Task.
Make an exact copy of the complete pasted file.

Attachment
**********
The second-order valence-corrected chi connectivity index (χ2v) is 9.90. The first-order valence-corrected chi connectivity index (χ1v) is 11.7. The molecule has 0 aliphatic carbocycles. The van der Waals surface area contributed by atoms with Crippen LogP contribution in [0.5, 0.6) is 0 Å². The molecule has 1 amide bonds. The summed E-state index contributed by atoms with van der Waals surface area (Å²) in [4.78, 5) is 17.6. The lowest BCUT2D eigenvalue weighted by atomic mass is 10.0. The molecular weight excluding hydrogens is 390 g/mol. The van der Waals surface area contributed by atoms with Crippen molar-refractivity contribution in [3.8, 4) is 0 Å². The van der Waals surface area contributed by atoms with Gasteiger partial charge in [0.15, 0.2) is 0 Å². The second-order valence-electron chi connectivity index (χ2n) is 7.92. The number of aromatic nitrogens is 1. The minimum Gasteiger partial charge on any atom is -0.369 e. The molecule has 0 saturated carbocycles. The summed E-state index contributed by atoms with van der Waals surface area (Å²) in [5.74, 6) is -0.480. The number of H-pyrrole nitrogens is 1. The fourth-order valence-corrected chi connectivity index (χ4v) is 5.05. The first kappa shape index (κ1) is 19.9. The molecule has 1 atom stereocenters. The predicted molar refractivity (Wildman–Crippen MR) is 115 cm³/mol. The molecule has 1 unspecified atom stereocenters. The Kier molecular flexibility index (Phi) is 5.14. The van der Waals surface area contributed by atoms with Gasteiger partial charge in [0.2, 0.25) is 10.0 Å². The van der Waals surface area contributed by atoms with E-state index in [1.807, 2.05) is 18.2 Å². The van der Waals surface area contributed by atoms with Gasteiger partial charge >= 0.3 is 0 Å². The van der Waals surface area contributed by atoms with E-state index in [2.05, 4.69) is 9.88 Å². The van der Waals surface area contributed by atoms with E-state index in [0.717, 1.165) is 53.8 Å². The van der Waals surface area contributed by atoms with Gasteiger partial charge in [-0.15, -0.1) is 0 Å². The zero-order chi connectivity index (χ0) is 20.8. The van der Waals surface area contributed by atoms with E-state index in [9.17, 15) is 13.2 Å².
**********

The second-order valence-corrected chi connectivity index (χ2v) is 9.90. The first-order valence-corrected chi connectivity index (χ1v) is 11.7. The molecule has 0 aliphatic carbocycles. The van der Waals surface area contributed by atoms with Crippen LogP contribution in [0.5, 0.6) is 0 Å². The molecule has 1 amide bonds. The summed E-state index contributed by atoms with van der Waals surface area (Å²) in [4.78, 5) is 17.6. The lowest BCUT2D eigenvalue weighted by atomic mass is 10.0. The molecular weight excluding hydrogens is 390 g/mol. The van der Waals surface area contributed by atoms with Crippen molar-refractivity contribution in [3.8, 4) is 0 Å². The van der Waals surface area contributed by atoms with Gasteiger partial charge in [0.15, 0.2) is 0 Å². The second-order valence-electron chi connectivity index (χ2n) is 7.92. The number of aromatic nitrogens is 1. The minimum Gasteiger partial charge on any atom is -0.369 e. The molecule has 0 saturated carbocycles. The summed E-state index contributed by atoms with van der Waals surface area (Å²) in [5.74, 6) is -0.480. The number of H-pyrrole nitrogens is 1. The fourth-order valence-corrected chi connectivity index (χ4v) is 5.05. The first kappa shape index (κ1) is 19.9. The molecule has 1 atom stereocenters. The predicted molar refractivity (Wildman–Crippen MR) is 115 cm³/mol. The molecule has 1 unspecified atom stereocenters. The Kier molecular flexibility index (Phi) is 5.14. The van der Waals surface area contributed by atoms with Gasteiger partial charge in [0.2, 0.25) is 10.0 Å². The van der Waals surface area contributed by atoms with E-state index in [1.807, 2.05) is 18.2 Å². The van der Waals surface area contributed by atoms with Gasteiger partial charge >= 0.3 is 0 Å². The van der Waals surface area contributed by atoms with E-state index in [2.05, 4.69) is 9.88 Å². The van der Waals surface area contributed by atoms with E-state index in [0.717, 1.165) is 53.8 Å². The van der Waals surface area contributed by atoms with Gasteiger partial charge in [-0.15, -0.1) is 0 Å². The zero-order chi connectivity index (χ0) is 20.8. The van der Waals surface area contributed by atoms with E-state index in [9.17, 15) is 13.2 Å².